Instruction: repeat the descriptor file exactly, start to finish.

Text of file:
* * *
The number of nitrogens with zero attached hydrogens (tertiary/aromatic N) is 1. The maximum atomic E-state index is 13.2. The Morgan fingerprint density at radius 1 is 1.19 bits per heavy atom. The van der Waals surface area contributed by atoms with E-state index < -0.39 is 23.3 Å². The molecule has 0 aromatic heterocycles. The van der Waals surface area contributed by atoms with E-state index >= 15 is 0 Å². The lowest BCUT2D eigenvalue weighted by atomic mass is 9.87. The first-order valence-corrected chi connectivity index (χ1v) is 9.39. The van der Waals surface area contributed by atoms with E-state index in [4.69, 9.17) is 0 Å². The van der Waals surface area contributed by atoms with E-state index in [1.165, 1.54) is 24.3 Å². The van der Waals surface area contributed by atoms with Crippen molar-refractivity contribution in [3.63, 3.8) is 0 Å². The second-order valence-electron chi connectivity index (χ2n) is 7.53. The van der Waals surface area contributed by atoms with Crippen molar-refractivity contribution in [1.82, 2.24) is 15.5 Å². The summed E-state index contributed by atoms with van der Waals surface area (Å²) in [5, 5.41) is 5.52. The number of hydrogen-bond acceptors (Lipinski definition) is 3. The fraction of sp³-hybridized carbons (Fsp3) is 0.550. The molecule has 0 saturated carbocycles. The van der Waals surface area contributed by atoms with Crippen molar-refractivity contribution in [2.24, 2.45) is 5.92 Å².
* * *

The number of nitrogens with zero attached hydrogens (tertiary/aromatic N) is 1. The maximum atomic E-state index is 13.2. The Morgan fingerprint density at radius 1 is 1.19 bits per heavy atom. The van der Waals surface area contributed by atoms with E-state index < -0.39 is 23.3 Å². The molecule has 0 aromatic heterocycles. The van der Waals surface area contributed by atoms with E-state index >= 15 is 0 Å². The lowest BCUT2D eigenvalue weighted by atomic mass is 9.87. The first-order valence-corrected chi connectivity index (χ1v) is 9.39. The van der Waals surface area contributed by atoms with E-state index in [4.69, 9.17) is 0 Å². The van der Waals surface area contributed by atoms with E-state index in [1.165, 1.54) is 24.3 Å². The van der Waals surface area contributed by atoms with Crippen molar-refractivity contribution in [3.63, 3.8) is 0 Å². The second-order valence-electron chi connectivity index (χ2n) is 7.53. The van der Waals surface area contributed by atoms with Crippen molar-refractivity contribution in [1.82, 2.24) is 15.5 Å². The summed E-state index contributed by atoms with van der Waals surface area (Å²) in [5, 5.41) is 5.52. The number of hydrogen-bond acceptors (Lipinski definition) is 3. The fraction of sp³-hybridized carbons (Fsp3) is 0.550. The molecule has 0 saturated carbocycles. The van der Waals surface area contributed by atoms with Crippen molar-refractivity contribution in [2.24, 2.45) is 5.92 Å².